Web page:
People often think that evangelization (sharing the Good News) is a responsibility solely of priests and religious. Nothing could be further from the truth. Everyone who has been baptized has an evangelical mission in the world.
So how do we prepare for the mission? I think that the first two steps could be stated as “receive” and “relate.”
When it comes to evangelization, the phrase “you can’t give what you don’t have” is absolutely true. What distinguishes Christianity from other religions and philosophies is that we do not fundamentally proclaim an ideology, a moral code or secret knowledge.
We proclaim a person — Jesus Christ. Therefore, we can say that religion lived and preached correctly is about a relationship. This is what those who are “spiritual but not religious” don’t quite understand. Jesus draws us into a relationship with Himself, and through that relationship draws us to the Father in the Holy Spirit. This, in turn, leads us into proper relationship with one another.
The first chapter of Mark’s Gospel reveals how Jesus comes to restore relationship. We recall how, in the Garden of Eden, the fall took place when the devil spoke lies, Eve took the fruit and Adam consented. Mark relates that the first three miracles Jesus performs are silencing the evil spirits, curing Peter’s mother-in-law and healing the leprous man. The relationships that were ruined by sin are restored in the person of Jesus.
This means that we must encounter Jesus, who comes to heal and restore all that is within us that prevents us from living in right relationship with God and others. We give Jesus permission to silence any of the self-doubt, confusion or hatred that arises from the voice of evil. We give Him permission to heal physical, emotional or spiritual illnesses that keep us from living and loving in right relationship with others. Only when we allow Jesus to do this work in our hearts and our lives will we have Good News to proclaim.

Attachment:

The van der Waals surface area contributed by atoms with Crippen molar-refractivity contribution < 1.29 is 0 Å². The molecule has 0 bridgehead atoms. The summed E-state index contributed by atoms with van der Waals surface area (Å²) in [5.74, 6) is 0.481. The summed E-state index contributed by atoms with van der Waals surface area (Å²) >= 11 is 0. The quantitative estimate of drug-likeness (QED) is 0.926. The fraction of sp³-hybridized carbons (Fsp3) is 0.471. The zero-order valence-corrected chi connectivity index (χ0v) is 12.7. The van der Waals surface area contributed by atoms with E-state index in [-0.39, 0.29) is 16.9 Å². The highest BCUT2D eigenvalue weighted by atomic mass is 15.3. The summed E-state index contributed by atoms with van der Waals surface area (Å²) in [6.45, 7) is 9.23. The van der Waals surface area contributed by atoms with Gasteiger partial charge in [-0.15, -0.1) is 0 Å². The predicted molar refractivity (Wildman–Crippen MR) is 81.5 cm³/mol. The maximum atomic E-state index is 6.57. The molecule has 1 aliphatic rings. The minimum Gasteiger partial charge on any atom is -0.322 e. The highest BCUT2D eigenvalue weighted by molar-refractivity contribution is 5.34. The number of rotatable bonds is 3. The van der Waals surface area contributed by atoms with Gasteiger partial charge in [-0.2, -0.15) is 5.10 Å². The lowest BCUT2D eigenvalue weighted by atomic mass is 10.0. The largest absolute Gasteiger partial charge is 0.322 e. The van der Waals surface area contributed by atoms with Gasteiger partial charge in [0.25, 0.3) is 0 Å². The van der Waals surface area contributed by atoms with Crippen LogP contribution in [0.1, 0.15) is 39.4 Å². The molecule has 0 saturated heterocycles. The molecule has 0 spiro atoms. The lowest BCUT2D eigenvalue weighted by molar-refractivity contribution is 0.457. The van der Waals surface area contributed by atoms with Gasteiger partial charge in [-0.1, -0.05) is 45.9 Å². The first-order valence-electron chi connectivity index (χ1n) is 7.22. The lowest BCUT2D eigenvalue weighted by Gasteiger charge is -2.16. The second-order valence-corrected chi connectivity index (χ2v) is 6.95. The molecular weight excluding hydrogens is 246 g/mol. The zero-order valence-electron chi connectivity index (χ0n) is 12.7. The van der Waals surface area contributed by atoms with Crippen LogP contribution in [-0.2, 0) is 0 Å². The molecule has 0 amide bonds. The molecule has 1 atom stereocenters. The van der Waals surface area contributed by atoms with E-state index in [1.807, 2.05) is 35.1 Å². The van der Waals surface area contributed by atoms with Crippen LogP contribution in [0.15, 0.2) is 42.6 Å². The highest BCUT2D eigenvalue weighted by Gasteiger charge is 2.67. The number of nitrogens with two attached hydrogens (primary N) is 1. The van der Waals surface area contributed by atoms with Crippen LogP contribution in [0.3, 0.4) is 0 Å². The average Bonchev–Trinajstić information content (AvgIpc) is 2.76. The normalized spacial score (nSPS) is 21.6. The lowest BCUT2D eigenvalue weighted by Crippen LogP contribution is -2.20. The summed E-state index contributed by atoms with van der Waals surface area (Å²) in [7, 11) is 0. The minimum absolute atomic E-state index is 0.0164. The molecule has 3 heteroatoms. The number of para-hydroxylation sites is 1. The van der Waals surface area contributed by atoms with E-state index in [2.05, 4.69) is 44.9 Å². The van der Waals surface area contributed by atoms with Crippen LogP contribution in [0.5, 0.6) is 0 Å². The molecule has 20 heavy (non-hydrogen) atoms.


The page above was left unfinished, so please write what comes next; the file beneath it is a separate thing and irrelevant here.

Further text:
But if I choose lies over truth, or illness over health, Jesus becomes a nuisance, not a savior. Receiving Jesus’ personal love for me is the first step to becoming an evangelizer. It does not mean I am perfect. Far from it. It means that I understand that despite my sin, I am beloved. And because I am beloved, I strive to love in return.
Only after receiving this Good News do I have something to relate to others. Soccer games, fish fries and bingo nights are not the Good News. These are events and activities that give us the opportunity to share the Good News.
If someone were to ask “Who is Jesus?” you might respond with a good catechism answer of “Jesus is the Son of God, the second person of the Trinity,” etc. But if someone asked you, “Who is Jesus to you?” What difference does He make in your life?” — what would your answer be?
When St. Paul began preaching, he knew the law and the Scriptures better than most. What he proclaimed, however, was a person he encountered on the way to Damascus. He told his story to people before he tried to instruct them in living a Christian life. Like St. Paul, we need to be able to speak about our road-to-Damascus moments where we encountered Jesus and had to decide to follow or reject Him. The New Evangelization hinges on all of us exercising this evangelical muscle that has atrophied.
So I ask you — what’s your story? Who is Jesus to you?
Now, go tell someone.